First Drive: 2016 Honda BR-V

First Drive: 2016 Honda BR-V

I hate to sound like a conspiracy theorist, but in the massive tapestry that is the automotive industry, manufacturers hold the biggest clout when it comes to influencing buying patterns. We buy what they want us to buy.

Carmakers invent new segments that nobody imagined would be necessary, inveigling consumers and creating a trend that their peers invariably end up following. Refer to the Mercedes-Benz ML-Class (now GLE-Class) as an interesting case study. First launched in 1997, it looked like an authentic off-roader, but was really intended for the cityscape instead of the bush.

Yet shoppers loved this rolling paradox, inspiring BMW to follow with the X5 and Audi with its Q7.

The SUV format has become de rigueur among all automakers.

We also have the crossover genre, which is a little harder to define.

Honda BR-V

Anything with a sprinkling of pseudo-rugged body cladding, roof rails and an outdoors persona could qualify, it seems.

At first glance, the new Honda BR-V could be placed with this company.

This week the Japanese brand released the latest addition to its local lineup, hot on the heels of the sexy new Civic.

Look beyond the chunky accoutrements and you might make an association with the Mobilio, the unassuming people-hauler that contended with the likes of the Suzuki Ertiga and Toyota Avanza.

That is no coincidence, because the BR-V owes most of its being to the Mobilio, which has been axed. Maybe we should say reincarnated.

More flamboyant clothing, a new name and a different mandate, the BR-V has transformed in a bid to tackle the burgeoning crossover-cum-SUV division.

Two names were mentioned by the bosses at Honda: Ford EcoSport and Renault Duster.

Honda BR-V

The blue-oval product might lack in substance, but it remains a strong sales performer. The robust French contender fares well when it comes to finding new homes too. So, should we cynically dismiss the BR-V as a reheated takeaway and provide other recommendations?

Not totally, as there are a number of virtues to be appreciated by those with practicality high on the list.

For starters, a unique selling point is that it’s a seven-seater.

You could go for the Avanza or Ertiga, but those are unashamed about their van personalities.

Urban families are going to want something with a bit of cool factor and perhaps this will resonate stronger. It sports a countenance that is similar to the larger HR-V and CR-V. The obligatory body cladding is part of the mix, as are roof rails and higher grade models get swish alloys.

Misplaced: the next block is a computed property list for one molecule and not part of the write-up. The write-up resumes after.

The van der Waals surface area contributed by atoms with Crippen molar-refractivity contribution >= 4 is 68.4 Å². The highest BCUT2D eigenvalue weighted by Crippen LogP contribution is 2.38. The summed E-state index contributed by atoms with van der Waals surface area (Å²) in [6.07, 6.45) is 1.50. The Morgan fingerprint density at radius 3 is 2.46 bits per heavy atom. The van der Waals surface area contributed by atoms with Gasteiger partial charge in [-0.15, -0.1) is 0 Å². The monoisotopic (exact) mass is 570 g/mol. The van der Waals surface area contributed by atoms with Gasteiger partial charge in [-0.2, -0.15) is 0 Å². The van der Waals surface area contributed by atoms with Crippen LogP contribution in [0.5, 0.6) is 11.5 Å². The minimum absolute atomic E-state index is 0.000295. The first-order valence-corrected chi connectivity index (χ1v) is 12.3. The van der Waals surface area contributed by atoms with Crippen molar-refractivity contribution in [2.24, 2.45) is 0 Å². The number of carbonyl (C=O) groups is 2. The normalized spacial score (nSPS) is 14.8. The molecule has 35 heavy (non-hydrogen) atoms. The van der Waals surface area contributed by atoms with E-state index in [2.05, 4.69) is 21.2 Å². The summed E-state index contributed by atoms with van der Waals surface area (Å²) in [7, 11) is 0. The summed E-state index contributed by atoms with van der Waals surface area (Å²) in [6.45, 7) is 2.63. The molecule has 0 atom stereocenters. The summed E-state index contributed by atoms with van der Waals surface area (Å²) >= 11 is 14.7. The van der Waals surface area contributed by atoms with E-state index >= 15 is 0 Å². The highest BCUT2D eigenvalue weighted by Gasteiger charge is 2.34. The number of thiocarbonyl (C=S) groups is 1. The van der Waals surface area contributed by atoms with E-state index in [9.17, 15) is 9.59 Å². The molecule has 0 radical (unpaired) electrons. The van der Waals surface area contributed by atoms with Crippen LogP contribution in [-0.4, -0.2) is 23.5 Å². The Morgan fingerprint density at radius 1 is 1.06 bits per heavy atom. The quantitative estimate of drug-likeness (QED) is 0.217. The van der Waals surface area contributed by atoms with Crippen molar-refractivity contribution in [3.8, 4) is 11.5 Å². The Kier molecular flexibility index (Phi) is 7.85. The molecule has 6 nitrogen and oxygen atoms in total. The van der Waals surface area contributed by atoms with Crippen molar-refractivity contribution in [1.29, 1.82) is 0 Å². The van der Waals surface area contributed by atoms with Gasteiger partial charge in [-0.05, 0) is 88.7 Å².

The interior of the BR-V mirrors a style and layout similar to the current Jazz, shunning most of the Brio-derived items from the Mobilio.

Quality and fit are inoffensive overall, and confidence-inspiring sightlines are afforded from the helm. It sounds moot, but remember that most of the appeal of a crossover or SUV is the empowering seating position.

Honda BR-V

Our test stint at the launch was about 100km with one missed off-ramp adding a little more distance to the journey.

I can say with conviction that the BR-V does what it is supposed to pretty well. It has a pleasant and endearingly jaunty character around town, which is where it will spend most of its days.

The suspension is up to the task of dealing with the nuances of a third world country. On the freeway and through the quiet roads of the Cradle of Humankind area, it seemed content to perform — provided the driver did not demand too much from its power source.

There is one engine choice available, a 1.5-litre, four-cylinder petrol (88kW and 145Nm), which is paired with a six-speed manual transmission or a CVT. The latter was not available to drive.

Stick to the speed limit (as we all ought to) and the BR-V goes reasonably well. Inclines prompted shifting down a cog or three. With five passengers, a full load of luggage and a decent-sized pet, the humble output will face a challenge. Honda did not discard the idea of introducing new mills to the range over time.

There are three specification levels: Trend, Comfort and Elegance. The middle-range Comfort is expected to account for the biggest sales. But even the basic car gets niceties such as Bluetooth connectivity. Comfort and Elegance models get airconditioning for the third row of passengers.

Safety specification is consistent, with all versions benefiting from antilock brakes, dual airbags and auto-locking doors.

It must be noted that the Comfort is not standard with the two-year/30000km service plan that the other two gain.

The new BR-V is par for the course in the scramble to win a part of the crossover sales pie. Remarkable versatility and jazzy styling are two of its biggest assets.

BR-V Seating


Honda BR-V 1.5 Trend manual: R238900

Honda BR-V 1.5 Comfort manual: R252900

Honda BR-V 1.5 Comfort CVT: R268300

Honda BR-V 1.5 Elegance manual: R272900

Honda BR-V 1.5 Elegance CVT: R288300

Includes a five-year/200000 km warranty and three years of roadside assistance.